NEW YORK (AFP) - The Dow dropped more than 2 per cent Friday as US stocks finished a volatile week sharply lower due in part to worries about falling oil prices.
The Dow Jones Industrial Average tumbled 367.29 points (2.10 per cent) to 17,128.55.
The broad-based S&P 500 fell 36.34 (1.78 per cent) to 2,005.55, while the tech-rich Nasdaq Composite Index lost 79.47 (1.59 per cent) at 4,923.08.
Friday’s rout pushed all three indices into the red for the week.
Oil prices fell to fresh multi-year lows as a continued supply glut weighs on the commodity and petroleum-linked stocks.
Analysts said Wednesday’s monumental decision to lift US interest rates for the first time in nearly a decade has also spurred greater volatility, resulting in big rallies on Tuesday and Wednesday that were reversed the subsequent two days.
“Overall, the market is still trying to digest of two things,” said David Levy, portfolio manager at Kenjol Capital Management.
“We still have in mind the price of oil as well as the long-term ramifications of what the Federal Reserve is trying to do.”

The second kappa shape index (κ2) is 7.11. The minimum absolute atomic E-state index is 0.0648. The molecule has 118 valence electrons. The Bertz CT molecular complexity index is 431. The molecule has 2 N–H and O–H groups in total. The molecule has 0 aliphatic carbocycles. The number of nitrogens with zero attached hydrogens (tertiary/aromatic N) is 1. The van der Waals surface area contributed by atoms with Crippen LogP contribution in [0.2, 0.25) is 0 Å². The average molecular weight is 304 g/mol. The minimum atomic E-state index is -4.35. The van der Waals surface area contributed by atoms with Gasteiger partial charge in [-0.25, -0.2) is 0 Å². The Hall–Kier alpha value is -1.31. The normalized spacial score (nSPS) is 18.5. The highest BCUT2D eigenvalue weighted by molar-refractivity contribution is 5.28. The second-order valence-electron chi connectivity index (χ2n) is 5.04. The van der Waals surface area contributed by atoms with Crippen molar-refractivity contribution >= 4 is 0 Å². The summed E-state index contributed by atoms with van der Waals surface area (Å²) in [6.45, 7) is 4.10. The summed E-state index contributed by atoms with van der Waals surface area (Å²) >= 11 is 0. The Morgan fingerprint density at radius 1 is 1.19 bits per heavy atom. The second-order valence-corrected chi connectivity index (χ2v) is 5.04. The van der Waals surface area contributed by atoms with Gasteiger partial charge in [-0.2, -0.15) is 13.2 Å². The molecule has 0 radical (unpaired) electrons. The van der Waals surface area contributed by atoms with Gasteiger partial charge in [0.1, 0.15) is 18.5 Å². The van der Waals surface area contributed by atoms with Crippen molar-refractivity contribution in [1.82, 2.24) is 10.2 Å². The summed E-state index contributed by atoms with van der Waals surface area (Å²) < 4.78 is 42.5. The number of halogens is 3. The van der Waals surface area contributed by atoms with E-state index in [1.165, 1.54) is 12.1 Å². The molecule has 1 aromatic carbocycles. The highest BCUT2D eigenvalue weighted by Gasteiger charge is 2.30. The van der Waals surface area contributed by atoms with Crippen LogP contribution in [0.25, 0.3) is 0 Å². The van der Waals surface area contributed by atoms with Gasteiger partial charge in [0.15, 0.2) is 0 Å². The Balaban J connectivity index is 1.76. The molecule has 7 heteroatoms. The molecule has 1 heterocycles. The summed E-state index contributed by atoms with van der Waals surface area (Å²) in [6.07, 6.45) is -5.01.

Analysts said technical factors exacerbated Friday’s losses. Friday was the so-called “quadruple witching” deadline when many futures and options contracts expire.
Big companies including Apple, Boeing, Procter & Gamble and Microsoft all lost between 2.7 per cent and 4.1 per cent.
Disney fell 3.8 per cent despite setting a record $57 million in opening-night ticket sales for its blockbuster Star Wars: The Force Awakens.
BTIG downgraded the stock, saying the strong performance of the movie will not be enough to offset weakness in Disney’s ESPN division.
Transocean slumped 5.7 per cent after announcing that Statoil will terminate an ultra-deepwater drillship contract about five months early.
Some other oil-services companies also suffered deep declines. Nabors Industries lost 6.3 per cent and Weatherford International 8.5 per cent.
BlackBerry jumped 10.4 per cent after reporting a net loss of US$89 million in the third quarter, besting analyst forecasts for a much deeper loss. 24/7 Wall Street said it was encouraged by a big rise in software and services revenue.
CarMax tumbled 6.4 per cent as net income for the third quarter slipped 1.4 per cent behind a 0.8 per cent drop in comparable store unit sales due to lower traffic at its used-car lots. Results were also affected by higher advertising expenses.